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Home » Education, Federal Agency, K-12 Activities, National Science Foundation, Teacher Resources, University/College Programs, What You Can Do, Wisconsin

UW–Madison Partners with Bonduel School District on Innovative Science Education

Submitted by on May 31, 2017 – 5:24 pmNo Comment

by Leslie Shown (Great Lakes Bioenergy Research Center)  If science classes at Bonduel Middle School had a rallying cry it would be, “Don’t expect to find the answers in the book!” And Lisa Sorlie, enthusiastic advocate of innovative classroom science, would definitely be holding the megaphone.

“Too often, classroom science has kids looking for answers between the covers of a textbook,” says Sorlie, who taught middle school science for 14 years before stepping this year into a new role as library media specialist for the school district of Bonduel, the town of roughly 1,500 located 30 miles northwest of Green Bay.

“Here in Bonduel,” says Sorlie, “it’s absolutely our goal to infuse our future scientists, future innovators, with the realization that science is about asking questions.”

As part of an RET (Research Experience for Teachers) program funded by the National Science Foundation, Sorlie then spent seven weeks working alongside UW–Madison geneticist Chris Hittinger, immersing herself in advanced research on yeast evolution and metabolism. As she explored the role of bioengineered yeasts in creating clean-burning biofuels, or the resemblance between yeasts and cancer cells, Sorlie was also developing hands-on instructional materials that could help her students ask – and then investigate – similar questions in the classroom.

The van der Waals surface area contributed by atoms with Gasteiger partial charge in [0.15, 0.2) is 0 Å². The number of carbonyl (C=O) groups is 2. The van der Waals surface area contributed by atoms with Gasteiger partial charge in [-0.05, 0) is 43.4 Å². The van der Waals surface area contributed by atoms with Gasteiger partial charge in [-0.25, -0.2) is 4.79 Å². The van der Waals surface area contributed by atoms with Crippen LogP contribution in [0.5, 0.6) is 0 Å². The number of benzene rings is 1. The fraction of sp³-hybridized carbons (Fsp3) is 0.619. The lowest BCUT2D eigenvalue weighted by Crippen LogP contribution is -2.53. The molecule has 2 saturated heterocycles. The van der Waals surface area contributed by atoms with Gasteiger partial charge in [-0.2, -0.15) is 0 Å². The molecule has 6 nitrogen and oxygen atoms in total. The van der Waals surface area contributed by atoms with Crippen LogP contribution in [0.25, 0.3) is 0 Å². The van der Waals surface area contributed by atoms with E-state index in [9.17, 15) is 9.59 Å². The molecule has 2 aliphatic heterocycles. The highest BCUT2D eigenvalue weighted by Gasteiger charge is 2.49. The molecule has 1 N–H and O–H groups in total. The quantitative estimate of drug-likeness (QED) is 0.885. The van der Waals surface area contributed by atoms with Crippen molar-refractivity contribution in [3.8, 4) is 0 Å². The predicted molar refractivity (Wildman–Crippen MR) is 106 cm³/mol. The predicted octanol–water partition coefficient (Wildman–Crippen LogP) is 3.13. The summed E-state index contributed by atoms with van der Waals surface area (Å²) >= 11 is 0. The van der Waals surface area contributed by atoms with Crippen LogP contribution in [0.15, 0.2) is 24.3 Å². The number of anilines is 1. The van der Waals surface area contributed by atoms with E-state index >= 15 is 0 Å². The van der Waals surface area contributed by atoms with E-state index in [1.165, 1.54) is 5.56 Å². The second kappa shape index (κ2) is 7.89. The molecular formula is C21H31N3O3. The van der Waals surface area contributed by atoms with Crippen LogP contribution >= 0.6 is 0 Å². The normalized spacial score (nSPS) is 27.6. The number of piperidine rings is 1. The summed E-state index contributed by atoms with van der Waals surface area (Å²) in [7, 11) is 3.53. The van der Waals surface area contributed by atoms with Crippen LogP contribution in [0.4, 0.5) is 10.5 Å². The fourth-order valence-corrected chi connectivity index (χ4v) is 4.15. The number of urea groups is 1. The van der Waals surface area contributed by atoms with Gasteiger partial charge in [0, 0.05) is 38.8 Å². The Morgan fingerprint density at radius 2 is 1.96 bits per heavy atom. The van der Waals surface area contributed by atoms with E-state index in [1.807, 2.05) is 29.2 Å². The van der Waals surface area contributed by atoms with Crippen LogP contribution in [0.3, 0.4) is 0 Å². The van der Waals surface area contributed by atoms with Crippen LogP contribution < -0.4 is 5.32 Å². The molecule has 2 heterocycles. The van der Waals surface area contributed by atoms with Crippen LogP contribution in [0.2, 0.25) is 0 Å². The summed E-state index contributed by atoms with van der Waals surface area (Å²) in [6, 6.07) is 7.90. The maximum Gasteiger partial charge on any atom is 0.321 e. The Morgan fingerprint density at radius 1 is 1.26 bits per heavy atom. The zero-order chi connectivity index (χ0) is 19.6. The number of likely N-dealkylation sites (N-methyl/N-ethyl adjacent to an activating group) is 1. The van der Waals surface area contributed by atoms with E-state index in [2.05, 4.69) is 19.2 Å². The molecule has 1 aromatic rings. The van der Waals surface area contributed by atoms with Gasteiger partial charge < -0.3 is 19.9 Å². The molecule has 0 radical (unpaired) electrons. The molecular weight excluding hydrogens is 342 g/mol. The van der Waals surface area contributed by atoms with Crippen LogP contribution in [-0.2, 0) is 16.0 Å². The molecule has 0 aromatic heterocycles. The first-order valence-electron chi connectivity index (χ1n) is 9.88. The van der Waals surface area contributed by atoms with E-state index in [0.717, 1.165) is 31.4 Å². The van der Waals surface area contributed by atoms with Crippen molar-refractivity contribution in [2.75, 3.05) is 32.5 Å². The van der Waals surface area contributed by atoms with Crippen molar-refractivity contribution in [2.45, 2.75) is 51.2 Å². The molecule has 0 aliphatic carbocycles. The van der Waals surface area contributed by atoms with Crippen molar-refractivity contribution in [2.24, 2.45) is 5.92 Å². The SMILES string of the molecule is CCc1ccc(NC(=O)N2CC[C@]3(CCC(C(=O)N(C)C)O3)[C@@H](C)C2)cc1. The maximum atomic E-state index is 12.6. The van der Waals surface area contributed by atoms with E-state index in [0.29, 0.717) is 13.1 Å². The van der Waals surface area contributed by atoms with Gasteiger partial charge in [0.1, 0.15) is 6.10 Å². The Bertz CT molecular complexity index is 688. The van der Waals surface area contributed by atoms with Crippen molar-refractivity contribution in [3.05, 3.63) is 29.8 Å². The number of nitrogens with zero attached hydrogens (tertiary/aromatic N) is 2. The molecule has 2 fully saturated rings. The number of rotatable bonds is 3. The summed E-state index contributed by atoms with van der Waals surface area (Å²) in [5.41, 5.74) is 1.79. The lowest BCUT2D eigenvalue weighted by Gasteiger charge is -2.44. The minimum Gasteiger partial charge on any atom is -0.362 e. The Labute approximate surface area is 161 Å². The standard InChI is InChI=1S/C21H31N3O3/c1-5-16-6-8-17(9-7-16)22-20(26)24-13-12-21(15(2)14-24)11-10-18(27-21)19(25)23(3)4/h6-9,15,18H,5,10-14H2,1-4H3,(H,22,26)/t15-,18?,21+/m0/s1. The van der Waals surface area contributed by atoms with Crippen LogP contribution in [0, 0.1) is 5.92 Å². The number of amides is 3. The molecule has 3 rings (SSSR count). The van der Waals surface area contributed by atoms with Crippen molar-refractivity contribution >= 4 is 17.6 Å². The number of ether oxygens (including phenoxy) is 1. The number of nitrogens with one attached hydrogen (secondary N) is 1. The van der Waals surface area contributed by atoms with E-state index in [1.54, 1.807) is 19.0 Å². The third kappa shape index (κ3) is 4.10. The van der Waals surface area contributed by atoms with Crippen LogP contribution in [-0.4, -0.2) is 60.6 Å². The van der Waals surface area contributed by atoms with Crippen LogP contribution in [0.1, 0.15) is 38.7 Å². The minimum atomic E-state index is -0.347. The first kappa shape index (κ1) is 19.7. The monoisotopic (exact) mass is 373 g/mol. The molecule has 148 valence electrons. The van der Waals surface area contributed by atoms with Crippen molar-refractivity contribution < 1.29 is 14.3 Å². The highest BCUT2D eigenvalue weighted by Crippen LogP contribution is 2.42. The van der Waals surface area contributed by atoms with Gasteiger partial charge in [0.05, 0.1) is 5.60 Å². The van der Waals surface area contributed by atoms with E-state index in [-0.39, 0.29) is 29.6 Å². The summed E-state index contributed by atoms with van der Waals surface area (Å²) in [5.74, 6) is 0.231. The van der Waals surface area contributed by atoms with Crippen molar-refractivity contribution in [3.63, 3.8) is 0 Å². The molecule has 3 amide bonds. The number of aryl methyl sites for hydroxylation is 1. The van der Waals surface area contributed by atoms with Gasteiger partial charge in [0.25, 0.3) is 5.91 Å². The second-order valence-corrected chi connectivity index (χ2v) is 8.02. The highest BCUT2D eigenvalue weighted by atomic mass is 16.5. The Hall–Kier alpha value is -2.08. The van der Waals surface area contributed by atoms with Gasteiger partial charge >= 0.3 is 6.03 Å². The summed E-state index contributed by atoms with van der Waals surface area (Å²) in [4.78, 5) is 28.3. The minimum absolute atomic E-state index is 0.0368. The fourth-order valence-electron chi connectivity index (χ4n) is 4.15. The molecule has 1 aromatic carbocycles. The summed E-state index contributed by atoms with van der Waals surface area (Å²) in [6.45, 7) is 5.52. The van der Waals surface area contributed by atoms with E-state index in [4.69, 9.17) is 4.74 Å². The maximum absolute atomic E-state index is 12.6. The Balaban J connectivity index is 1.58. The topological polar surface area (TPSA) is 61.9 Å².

Back in Bonduel, Sorlie is teaming up with sixth-grade teacher Zac Krause to get students engaged in authentic science. Recently, lessons inspired by Hittinger’s research had students working in pairs to identify yeast species based upon short DNA fragments and racing to different “check points” set up in the school gym to create cladograms, diagrams that illustrate relationships among biological organisms.

Drawing on her BIE experience, Sorlie also plans to host an after-school science enrichment program in which she connects through video conferencing with teachers and students in two neighboring school districts. Participating students will explore the concept of sustainability, life cycles of various fuel types, and the potential for cellulosic biofuels to reduce carbon dioxide emissions.

“We’d like to foster learning to the point where kids are asking why this scientific information has value,” says Sorlie, “what impact it has for humans or animals or the world, and what are the most important questions to ask next and even help answer.”  READ MORE

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